Partnerships for Climate Smart Commodities
the USDA.
US Secretary of Agriculture Tom Vilsack visited Isbell 
Farms in central Arkansas on Sept. 16 to highlight 
the project. Runkle has collaborated with the 
Isbells for several years, focused on making 
rice production more sustainable and 
climate friendly.


$10.1 billion to be allocated to 
environmental programs for
 2023-2025: Russian minister
October 7th, 3:46pm (TASS)

 Funding for environmental protection, natural 
resources reproduction and use and forestry
 development programs... will amount to 
628 bln rubles ($10.1 bln) ..over the 
next three years, Russian Minister 
of Natural Resources Alexander 
Kozlov said on Friday.

"The Environment Protection state programs - 320 bln
 [rubles] ($5.1 bln) --- for the three-year period. We
have such positions here as hydrometeorology, 
environmental supervision, Arctic research 
and hunting, and such federal projects as 
Clean Country, Clean Air, Integrated 
System of Solid Communal Waste
 Management, and Preservation 
of Lake Baikal, Biodiversity 
and Eco-tourism," the 
Minister said.

Funding for the state program... of natural resources
 reproduction and use, will amount to 156 bln rubles
 ($2.5 bln) in the three years to come, and 152 bln 
rubles ($2.45 bln) will be provided for the state 
program of forestry development, 
Kozlov added.


Microplastics are 
now discovered
plant leaves
September 12th, 10:37pm 
The University of Presov in Slovakia said that in the
 studied samples of plant leaves, scientists, for
first time, found traces of microplastics.

findings are published
in the
 journal BioRisk.
Plants from the genus of villi (Dipsacus) have
 characteristic leaves growing in pairs on 
several tiers --- which forms a kind of 
receptacle that collects water and 
attracts insects into it.
 In the samples taken, experts found fragments and
 fibres of multi-coloured microplastics -- some of 
which were up to 2.4 millimetres long. No third
-party sources of pollution around the territory 
were recorded, so the plastic got into the 
flowers from the polluted atmosphere, 
the researchers say. 
Another suggestion is that it could have been
 introduced by snails from the soil or from 
other plants.
In the future, experts plan to thoroughly study the
 impact of microplastics on ecosystems of flora 
and insects. In addition, they suggest using 
villi as bioindicators of environmental 
In June 2022, the University of Canterbury 
announced the first detection of micro-
plastics in fresh snow.. in Antarctica.

Cuba will host the International 
Agroforestry Convention in
by Elsy Fors Garzon
August 27th, 3:43am
(Prensa Latina) 
Cuba will host the 2022 International Agroforestry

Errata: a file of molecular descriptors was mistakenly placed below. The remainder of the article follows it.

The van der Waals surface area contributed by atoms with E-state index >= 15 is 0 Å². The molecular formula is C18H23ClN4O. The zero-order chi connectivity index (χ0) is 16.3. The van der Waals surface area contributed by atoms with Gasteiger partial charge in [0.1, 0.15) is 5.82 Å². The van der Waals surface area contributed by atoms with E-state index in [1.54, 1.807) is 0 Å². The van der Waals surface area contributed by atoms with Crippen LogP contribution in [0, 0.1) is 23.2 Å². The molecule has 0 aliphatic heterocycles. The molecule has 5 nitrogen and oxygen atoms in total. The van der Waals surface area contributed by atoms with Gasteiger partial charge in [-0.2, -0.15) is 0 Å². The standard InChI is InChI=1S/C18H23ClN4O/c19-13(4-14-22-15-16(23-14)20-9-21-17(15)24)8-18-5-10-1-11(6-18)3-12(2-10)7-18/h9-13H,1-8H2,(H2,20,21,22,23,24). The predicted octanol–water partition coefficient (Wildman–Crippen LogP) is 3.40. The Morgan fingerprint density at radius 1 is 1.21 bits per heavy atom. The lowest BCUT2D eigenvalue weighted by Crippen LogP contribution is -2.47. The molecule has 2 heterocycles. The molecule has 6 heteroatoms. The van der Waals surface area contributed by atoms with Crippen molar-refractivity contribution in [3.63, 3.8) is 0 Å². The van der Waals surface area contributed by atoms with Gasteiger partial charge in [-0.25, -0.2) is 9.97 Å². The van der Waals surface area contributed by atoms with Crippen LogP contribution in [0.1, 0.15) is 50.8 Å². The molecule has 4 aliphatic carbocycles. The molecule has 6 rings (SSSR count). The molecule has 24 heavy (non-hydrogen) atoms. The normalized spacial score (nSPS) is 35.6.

Convention next October, a macro-event aimed 
at researchers, academics, businessmen and 
communicators, it was reported at a
 press conference.
The director of the Agroforestry Research Institute 
(INAF), Pedro Pablo Henry, highlighted that the VIII 
Forestry Congress of Cuba, the IV International
Congress of Coffee and Cocoa, the VIII 
International Meeting of Young 
Researchers and the VII Cuban
 Congress of Beekeeping, will 
meet, as part of the event.
Henry pointed out that for 4 days the event’s agenda
will occupy the link between forests and society, 
biodiversity and ecosystem services, climate 
change, production, as well as the 
interactions of forests and water 
and sustainable agricultural
production technologies.
Similarly, the director of the INAF, highlighted, that 
the integrated management of soils and nutrients, 
agroforestry activity  ....facing the challenges
achieve the UNs Sustainable Development
Goals, the quality, benefit 
and by-products
of coffee, and cocoa, 
will be discussed &
the improvement 
and breeding of bees.
Henry stressed that the convention will be an opportune
 moment - to exchange endorsed scientific experiences 
that directly affect the increase in productive activity.
The director of the INAF reported that the presence of
 about 400 participants is estimated, and that to date 
specialists from Italy, Peru, Panama, Mexico, 
Colombia and Ecuador, have confirmed.

Many Ways Nature 
Nurtures Human 
August 7th, 10:31am (FNA)
 A systematic review of 301 academic articles, 
on "cultural ecosystem services" has enabled
researchers to identify how the nonmaterial 
contributions from nature, are linked to and 
significantly affect, human well-being. 
They identified 227 unique pathways through which
 human interaction with nature - positively or 
negatively - affects well-being. These were 
then used to isolate 16 distinct underlying 
mechanisms, or types of connection, 
through which people experience 
these effects.
The comprehensive review brings together observations
from a fragmented field of research, which could be 
of great use to policymakers --- looking to benefit 
society through the careful use and protection 
of the intangible benefits of nature.
Do you ever feel the need for a bit of fresh air... to